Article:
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Millions Could Receive PPI Payout

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As many as three million customers who took out credit cards or unsecured loans from 2005 onwards could collect compensation payouts running into four figures, although many might not know it and have yet to make a complaint.

A key High Court decision rejected a challenge from the British Bankers’ Association (BBA) and ordered the banks to review 1.5 million compensation claims so far for mis-sold payment protection insurance (PPI).

It means PPI could now generate more complaints than any other financial product ever sold.

At stake for individual consumers is a share of £4.5 billion which high street banks might eventually have to pay out for their mis-selling of PPI.

The potential bill is so huge that bank customers could be squeezed by higher fees and charges.

Campaigners, naturally, are cock-a-hoop at this latest victory in a long-running battle. Martin Lewis, at his website MoneySavingExpert.com, says: “Systemic mis-selling of loan and credit card PPI is one of the biggest financial services scandals ever.

And it just got tasty.

“The banks got a whupping in court. Banks were in the High Court to kibosh the regulator, the FSA’s attempt to make them contact people they’ve mis-sold to, even if they haven’t complained. But the judge kicked the case out.

“As this could mean shelling out £3 billion to three million people, banks are likely to appeal, which could sadly take years.”

More than 16 million PPI policies were sold - and the Financial Ombudsman Service (FOS) is receiving about 5,000 new claims each week. Its caseload on PPI rocketed from 833 cases in 2005 to more than 49,000 in 2010.

The FOS upholds the great majority of PPI claims, with an average payout of £2,750.

In theory, PPI pays out when borrowers lose their regular income because of accident, illness or unemployment.

Policies have been sold alongside mortgages, credit cards and unsecured loans, often with a lump sum premium added to the amount borrowed, so interest is charged on both amounts from the start of the policy.

Shane Craig at Paymentcare, an independent broker selling PPI, said: “If sold responsibly, PPI has a respectable role to play, particularly in recessionary times when circumstances for households can change drastically and without warning.

“For some people, PPI is an essential safety net. But the key distinction with our service is that consumers must voluntarily apply for a policy because they believe it is in their best interest.

“The mis-selling claims, by contrast, result when PPI policies are forced on to somebody - usually by providers of credit cards and unsecured loans.

“Invariably, these are consumers whose credit worthiness or financial stability is of a lesser standing, who often think there is no real alternative to taking a PPI policy.”

In tens of thousands of cases, however, PPI was sold to people who would not have been able to make a successful claim in any case: The self-employed, stay-at-home mothers and pensioners who would not be able to claim on a policy designed to cover unemployment.

In other cases, previous medical history would have invalidated claims arising from poor health. Some borrowers, particularly those with in-store credit cards, may not have realised they bought PPI by ticking a box.

In effect, the High Court decided that banks and other sellers of insurance had a duty of care to treat customers fairly and must contact consumers who may have been mis-sold PPI.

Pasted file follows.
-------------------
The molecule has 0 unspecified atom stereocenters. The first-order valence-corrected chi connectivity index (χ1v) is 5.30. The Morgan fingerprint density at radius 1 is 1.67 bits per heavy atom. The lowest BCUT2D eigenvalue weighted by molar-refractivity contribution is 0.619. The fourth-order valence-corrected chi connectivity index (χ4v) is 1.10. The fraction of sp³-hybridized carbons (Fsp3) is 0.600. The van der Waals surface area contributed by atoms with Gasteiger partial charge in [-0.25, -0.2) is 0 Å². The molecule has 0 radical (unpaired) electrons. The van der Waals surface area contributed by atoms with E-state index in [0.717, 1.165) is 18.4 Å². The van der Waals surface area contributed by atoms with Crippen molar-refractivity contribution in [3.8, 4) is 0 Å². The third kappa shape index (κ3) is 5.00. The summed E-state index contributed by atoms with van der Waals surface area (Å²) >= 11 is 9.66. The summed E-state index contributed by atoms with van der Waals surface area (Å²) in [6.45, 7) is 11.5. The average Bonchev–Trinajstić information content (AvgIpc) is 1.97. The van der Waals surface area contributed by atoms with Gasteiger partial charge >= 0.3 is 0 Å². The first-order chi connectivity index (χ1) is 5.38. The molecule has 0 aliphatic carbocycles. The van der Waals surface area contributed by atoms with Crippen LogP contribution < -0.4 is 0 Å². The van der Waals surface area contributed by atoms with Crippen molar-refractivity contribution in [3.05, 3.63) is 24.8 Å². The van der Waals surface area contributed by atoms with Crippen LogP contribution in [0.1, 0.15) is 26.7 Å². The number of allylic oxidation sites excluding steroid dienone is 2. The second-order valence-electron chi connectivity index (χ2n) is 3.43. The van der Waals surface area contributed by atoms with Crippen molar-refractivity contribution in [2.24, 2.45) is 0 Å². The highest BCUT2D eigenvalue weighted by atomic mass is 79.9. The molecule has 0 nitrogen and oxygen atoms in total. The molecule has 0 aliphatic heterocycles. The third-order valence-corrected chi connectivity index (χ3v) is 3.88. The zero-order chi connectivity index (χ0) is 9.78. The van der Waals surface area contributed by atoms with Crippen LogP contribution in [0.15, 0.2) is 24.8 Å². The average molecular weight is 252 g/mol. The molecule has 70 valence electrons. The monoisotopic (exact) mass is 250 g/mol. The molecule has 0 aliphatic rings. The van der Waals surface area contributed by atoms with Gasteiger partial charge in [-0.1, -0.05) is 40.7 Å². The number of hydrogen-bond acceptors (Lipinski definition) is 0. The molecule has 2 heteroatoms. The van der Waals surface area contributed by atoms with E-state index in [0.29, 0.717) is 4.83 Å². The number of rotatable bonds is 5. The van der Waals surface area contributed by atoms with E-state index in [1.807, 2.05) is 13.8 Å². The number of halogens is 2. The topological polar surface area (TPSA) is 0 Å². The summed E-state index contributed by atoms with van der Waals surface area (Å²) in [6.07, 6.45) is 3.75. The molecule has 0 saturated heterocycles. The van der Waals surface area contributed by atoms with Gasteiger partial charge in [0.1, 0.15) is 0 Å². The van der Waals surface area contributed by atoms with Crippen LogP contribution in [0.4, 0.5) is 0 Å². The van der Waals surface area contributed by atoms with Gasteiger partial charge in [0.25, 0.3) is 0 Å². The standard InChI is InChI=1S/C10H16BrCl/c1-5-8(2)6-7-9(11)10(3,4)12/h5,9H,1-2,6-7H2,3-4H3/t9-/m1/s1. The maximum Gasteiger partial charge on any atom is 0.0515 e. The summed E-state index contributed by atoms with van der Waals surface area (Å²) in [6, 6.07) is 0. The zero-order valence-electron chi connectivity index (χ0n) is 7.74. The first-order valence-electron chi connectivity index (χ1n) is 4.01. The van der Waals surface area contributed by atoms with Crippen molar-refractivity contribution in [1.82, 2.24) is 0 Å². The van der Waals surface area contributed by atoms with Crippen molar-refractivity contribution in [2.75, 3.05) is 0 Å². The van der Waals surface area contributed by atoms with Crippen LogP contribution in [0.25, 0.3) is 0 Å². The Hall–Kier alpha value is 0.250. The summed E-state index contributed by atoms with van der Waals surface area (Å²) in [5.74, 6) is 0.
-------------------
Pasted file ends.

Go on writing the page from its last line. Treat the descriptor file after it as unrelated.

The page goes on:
In the first instance, consumers who think they were mis-sold PPI should contact the organisation which sold them the insurance. If the claim is rejected, or no answer provided in eight weeks, consumers can go to the Financial Ombudsman Service.

In deciding their case, the ombudsman will focus on the sale process - whether providers met all their obligations in providing the right advice and explaining how the policy would work.

The ombudsman has criticised providers, and specialist claims management companies who take up cases for clients, for failing to address key issues.

To make the complaint by themselves, consumers can download a template letter from consumer group Which? at which.co.uk/ppi. A similar guide is available at www.moneysavingexpert.com.

The High Court decision could also boost the workload for claims management companies, which typically take a 25% slice of any payout, and often also an upfront fee.

At claims firm Brunel Franklin, managing director Sally Bowyer says: “The High Court decision is a triumph for consumers and for common sense. We always believed the banks’ legal arguments were flawed and we are pleased that consumers now appear free to claim refunds we believe they were always entitled to.

“Of course the legal process may continue with a further appeal. The net result of these expensive legal proceedings is that no stay exists on PPI cases, and consumers can continue to claim refunds against mis-sold PPI in the normal way.”

Bowyer maintains that specialist claims companies know best if a claim will succeed and how to push it through what could be a log-jam of cases.

“If a monthly repayment figure was quoted when you took a loan or credit card and the phrase, ‘you are fully protected’ or ‘it includes protection’ was used, there is a chance you may have PPI and were mis-sold it,” she says.

“Even if these phrases were not mentioned, it is still possible you have PPI which was mis-sold; check your paperwork as soon as possible on credit card agreements, loan agreements and agreements for any other finance taken out in the last six years.”

Brunel Franklin’s fee is 25% plus VAT on any successful claims. There is no fee on unsuccessful cases.

For its part, the Financial Ombudsman Service claims to have refined its documentation to speed its complaints procedure. It could be massively busy in this area for years to come.